China and Russia Prioritize Korean Peninsula Denuclearization, Peace and Stability
by Stephen Lendman
During Friday’s Security Council session on North Korea, Chinese Foreign Minister Wang Yi expressed views far different from his US counterpart.
He stressed peace and stability through outreach, diplomacy and dialogue toward the goal of a denuclearized Korean peninsula.
Tillerson threatened war if Pyongyang fails to obey US diktats, upping the stakes for conflict over efforts to avoid it.
“We must stay committed to the goal of denuclearization,” said Wang. “It’s the basic precondition for long-term peace and stability on the peninsula, and what we must accomplish to safeguard the international nuclear non-proliferation regime.”
“The continued escalation of tensions on the Korean peninsula in the recent period has caused widespread concerns and worries…”
“If the issue…fails to be put under effective control and in the case of unexpected events, the situation is highly likely to take a drastic turn for the worse and spiral out of control.”
“We must stay committed to the path of dialogue and negotiation. The use of force does not resolve differences, and will only lead to bigger disasters.”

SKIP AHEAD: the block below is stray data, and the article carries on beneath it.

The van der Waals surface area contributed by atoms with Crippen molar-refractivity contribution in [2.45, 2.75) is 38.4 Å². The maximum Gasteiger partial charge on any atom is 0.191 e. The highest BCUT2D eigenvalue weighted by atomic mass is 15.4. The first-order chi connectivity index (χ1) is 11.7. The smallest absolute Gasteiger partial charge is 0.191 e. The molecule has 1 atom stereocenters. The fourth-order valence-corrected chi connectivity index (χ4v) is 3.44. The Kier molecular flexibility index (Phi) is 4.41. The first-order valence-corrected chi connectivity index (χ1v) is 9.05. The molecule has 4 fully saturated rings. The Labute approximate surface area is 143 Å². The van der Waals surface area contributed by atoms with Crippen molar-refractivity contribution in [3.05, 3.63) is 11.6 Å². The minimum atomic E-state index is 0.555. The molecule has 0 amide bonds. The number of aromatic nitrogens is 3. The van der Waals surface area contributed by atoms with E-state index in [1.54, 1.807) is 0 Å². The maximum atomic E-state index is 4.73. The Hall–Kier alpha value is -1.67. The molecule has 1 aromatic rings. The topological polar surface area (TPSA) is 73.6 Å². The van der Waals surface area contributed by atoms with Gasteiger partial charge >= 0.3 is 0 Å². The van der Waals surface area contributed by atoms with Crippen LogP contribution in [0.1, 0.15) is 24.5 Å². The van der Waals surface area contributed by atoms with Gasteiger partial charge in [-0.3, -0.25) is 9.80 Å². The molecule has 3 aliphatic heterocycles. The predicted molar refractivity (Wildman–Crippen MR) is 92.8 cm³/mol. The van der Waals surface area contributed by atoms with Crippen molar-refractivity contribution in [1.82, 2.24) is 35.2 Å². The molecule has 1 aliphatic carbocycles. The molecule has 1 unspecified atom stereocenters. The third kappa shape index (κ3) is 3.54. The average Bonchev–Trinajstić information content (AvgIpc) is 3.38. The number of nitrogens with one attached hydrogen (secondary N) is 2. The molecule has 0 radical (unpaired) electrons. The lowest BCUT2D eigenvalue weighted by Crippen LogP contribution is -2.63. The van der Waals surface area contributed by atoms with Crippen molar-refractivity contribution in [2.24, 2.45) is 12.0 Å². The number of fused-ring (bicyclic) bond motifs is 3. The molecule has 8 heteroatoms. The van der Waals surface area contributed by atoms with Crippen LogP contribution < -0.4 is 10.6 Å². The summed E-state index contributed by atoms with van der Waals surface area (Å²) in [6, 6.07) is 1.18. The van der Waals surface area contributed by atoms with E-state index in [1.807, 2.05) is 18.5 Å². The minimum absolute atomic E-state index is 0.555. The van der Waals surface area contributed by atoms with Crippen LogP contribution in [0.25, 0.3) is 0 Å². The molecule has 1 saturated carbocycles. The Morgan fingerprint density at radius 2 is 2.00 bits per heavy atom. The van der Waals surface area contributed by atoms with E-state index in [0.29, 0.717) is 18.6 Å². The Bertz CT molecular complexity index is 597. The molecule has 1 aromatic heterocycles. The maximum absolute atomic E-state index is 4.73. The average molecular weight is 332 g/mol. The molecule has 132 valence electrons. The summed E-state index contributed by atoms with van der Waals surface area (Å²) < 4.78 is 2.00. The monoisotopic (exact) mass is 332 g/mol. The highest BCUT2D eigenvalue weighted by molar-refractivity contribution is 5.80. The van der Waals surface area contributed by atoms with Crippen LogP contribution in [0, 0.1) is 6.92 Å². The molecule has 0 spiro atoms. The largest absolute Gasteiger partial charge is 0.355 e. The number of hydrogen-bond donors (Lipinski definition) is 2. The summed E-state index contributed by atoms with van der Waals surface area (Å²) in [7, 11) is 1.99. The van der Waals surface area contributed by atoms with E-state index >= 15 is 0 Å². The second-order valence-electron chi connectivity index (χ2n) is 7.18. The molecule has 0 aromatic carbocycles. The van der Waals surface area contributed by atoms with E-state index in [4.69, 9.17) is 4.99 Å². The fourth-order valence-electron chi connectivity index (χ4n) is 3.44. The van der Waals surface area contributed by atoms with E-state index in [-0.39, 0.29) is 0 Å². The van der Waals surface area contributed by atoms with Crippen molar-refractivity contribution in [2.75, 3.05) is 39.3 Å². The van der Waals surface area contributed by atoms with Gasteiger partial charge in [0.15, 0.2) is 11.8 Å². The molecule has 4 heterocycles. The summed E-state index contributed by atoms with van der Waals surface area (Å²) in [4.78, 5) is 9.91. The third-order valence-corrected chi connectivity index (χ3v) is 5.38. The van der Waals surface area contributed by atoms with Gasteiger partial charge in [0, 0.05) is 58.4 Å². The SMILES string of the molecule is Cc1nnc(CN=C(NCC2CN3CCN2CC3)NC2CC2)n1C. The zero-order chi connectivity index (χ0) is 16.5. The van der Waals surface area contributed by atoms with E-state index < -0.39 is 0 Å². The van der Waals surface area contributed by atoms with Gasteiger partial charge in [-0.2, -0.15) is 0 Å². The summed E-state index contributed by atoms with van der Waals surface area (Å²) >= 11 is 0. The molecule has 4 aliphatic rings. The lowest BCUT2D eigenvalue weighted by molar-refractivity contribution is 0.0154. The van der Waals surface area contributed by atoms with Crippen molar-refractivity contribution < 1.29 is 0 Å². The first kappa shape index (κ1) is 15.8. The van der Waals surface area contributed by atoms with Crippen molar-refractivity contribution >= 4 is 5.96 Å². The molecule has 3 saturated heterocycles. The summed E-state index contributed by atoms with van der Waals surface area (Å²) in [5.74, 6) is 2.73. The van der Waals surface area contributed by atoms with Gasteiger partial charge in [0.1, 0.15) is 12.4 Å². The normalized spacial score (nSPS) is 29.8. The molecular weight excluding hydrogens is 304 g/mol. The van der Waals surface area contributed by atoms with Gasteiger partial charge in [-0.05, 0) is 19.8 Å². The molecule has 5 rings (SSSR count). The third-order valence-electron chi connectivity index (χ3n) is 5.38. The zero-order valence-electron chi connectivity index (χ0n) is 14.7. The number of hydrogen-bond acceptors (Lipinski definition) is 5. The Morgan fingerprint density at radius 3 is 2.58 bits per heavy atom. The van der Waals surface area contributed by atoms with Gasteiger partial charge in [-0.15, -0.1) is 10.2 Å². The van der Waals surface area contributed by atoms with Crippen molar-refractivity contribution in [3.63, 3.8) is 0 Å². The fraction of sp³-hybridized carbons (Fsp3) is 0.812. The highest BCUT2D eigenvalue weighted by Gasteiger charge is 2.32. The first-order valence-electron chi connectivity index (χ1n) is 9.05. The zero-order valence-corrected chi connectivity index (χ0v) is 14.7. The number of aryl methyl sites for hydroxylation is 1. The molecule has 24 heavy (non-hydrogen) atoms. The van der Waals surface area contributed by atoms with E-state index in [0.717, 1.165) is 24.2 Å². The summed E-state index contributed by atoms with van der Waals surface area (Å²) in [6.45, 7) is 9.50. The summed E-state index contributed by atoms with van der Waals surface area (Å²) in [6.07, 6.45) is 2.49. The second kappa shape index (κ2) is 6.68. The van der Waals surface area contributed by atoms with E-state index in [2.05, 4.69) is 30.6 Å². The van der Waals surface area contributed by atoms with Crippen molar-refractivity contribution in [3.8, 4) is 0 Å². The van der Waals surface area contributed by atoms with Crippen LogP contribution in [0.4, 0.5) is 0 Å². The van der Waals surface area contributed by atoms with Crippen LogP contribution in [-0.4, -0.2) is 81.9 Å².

The only solution for all parties is “dialogue and negotiation. Our past experience…on the peninsula shows whenever (they’re) ongoing, the situation…maintain(s) basic stability,” essential to pursue now.
During Friday’s ministerial-level Security Council session on North Korea, Pyongyang launched a reported failed ballistic missile test – a message of determination not to surrender to US-led Western demands.
Trump tweeted “North Korea disrespected the wishes of China…Bad!” US Pacific Command said the missile didn’t leave DPRK territory.
An unnamed Trump administration official said plans for tougher sanctions on Pyongyang “could be sped up. Something that’s ready to go could be taken from the larger package and expedited.”
On Thursday, Trump warned of a possible “major, major conflict” with North Korea. At the Security Council on Friday, Tillerson said further DPRK nuclear and ballistic missile tests could lead to “catastrophic consequences.”
China and Russia want war avoided. On Friday, Russian Deputy Foreign Minister Gennady Gatilov said use of force on the Korean peninsula is “absolutely unacceptable as it is fraught with disastrous consequences” for the entire region.
“It would be no exaggeration to say that the regional peace has been seriously tested recently while the risk still remains that the confrontation will lead to military escalation,” he stressed.
“(A)ny thoughtless step (could) result in terrible consequences.’ Gatilov warned against imposing sanctions able to “stifle North Korea economically or deteriorate the humanitarian situation in the country.”
Resolving things can only be achieved by “constructive talks on the existing problems,” he explained. Washington prefers sticks, not carrots.
US-launched war on the Korean peninsula remains an ominous possibility – given Washington’s rage for conflict over responsible outreach, diplomacy and dialogue.
Stephen Lendman lives in Chicago. He can be reached at email@example.com.
His new book as editor and contributor is titled “Flashpoint in Ukraine: How the US Drive for Hegemony Risks WW III.”
Visit his blog site at sjlendman.blogspot.com.
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